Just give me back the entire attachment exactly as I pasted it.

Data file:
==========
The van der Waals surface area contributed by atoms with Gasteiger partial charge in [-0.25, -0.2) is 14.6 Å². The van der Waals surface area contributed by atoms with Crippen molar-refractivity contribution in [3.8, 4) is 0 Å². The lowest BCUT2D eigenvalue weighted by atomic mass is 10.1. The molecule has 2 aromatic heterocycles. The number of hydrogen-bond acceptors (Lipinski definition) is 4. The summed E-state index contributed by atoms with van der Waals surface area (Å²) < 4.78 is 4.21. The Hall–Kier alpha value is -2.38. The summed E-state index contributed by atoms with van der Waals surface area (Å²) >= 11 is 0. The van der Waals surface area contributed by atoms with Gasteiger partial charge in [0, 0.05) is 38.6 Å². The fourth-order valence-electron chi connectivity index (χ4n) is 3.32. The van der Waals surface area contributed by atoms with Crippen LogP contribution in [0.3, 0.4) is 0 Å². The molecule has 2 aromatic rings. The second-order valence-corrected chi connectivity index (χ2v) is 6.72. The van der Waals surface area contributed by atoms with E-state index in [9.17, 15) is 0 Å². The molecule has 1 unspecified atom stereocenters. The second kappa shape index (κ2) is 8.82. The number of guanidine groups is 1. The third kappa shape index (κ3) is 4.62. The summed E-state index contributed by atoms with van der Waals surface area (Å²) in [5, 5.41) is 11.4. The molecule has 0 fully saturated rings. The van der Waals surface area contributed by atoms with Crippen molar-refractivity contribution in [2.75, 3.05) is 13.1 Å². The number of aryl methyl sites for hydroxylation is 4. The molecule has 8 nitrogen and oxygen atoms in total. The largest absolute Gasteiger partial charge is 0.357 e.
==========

The van der Waals surface area contributed by atoms with Gasteiger partial charge in [-0.25, -0.2) is 14.6 Å². The van der Waals surface area contributed by atoms with Crippen molar-refractivity contribution in [3.8, 4) is 0 Å². The lowest BCUT2D eigenvalue weighted by atomic mass is 10.1. The molecule has 2 aromatic heterocycles. The number of hydrogen-bond acceptors (Lipinski definition) is 4. The summed E-state index contributed by atoms with van der Waals surface area (Å²) < 4.78 is 4.21. The Hall–Kier alpha value is -2.38. The summed E-state index contributed by atoms with van der Waals surface area (Å²) >= 11 is 0. The van der Waals surface area contributed by atoms with Gasteiger partial charge in [0, 0.05) is 38.6 Å². The fourth-order valence-electron chi connectivity index (χ4n) is 3.32. The van der Waals surface area contributed by atoms with Crippen LogP contribution in [0.3, 0.4) is 0 Å². The molecule has 2 aromatic rings. The second-order valence-corrected chi connectivity index (χ2v) is 6.72. The van der Waals surface area contributed by atoms with E-state index in [9.17, 15) is 0 Å². The molecule has 1 unspecified atom stereocenters. The second kappa shape index (κ2) is 8.82. The number of guanidine groups is 1. The third kappa shape index (κ3) is 4.62. The summed E-state index contributed by atoms with van der Waals surface area (Å²) in [5, 5.41) is 11.4. The molecule has 0 fully saturated rings. The van der Waals surface area contributed by atoms with Crippen molar-refractivity contribution in [2.75, 3.05) is 13.1 Å². The number of aryl methyl sites for hydroxylation is 4. The molecule has 8 nitrogen and oxygen atoms in total. The largest absolute Gasteiger partial charge is 0.357 e.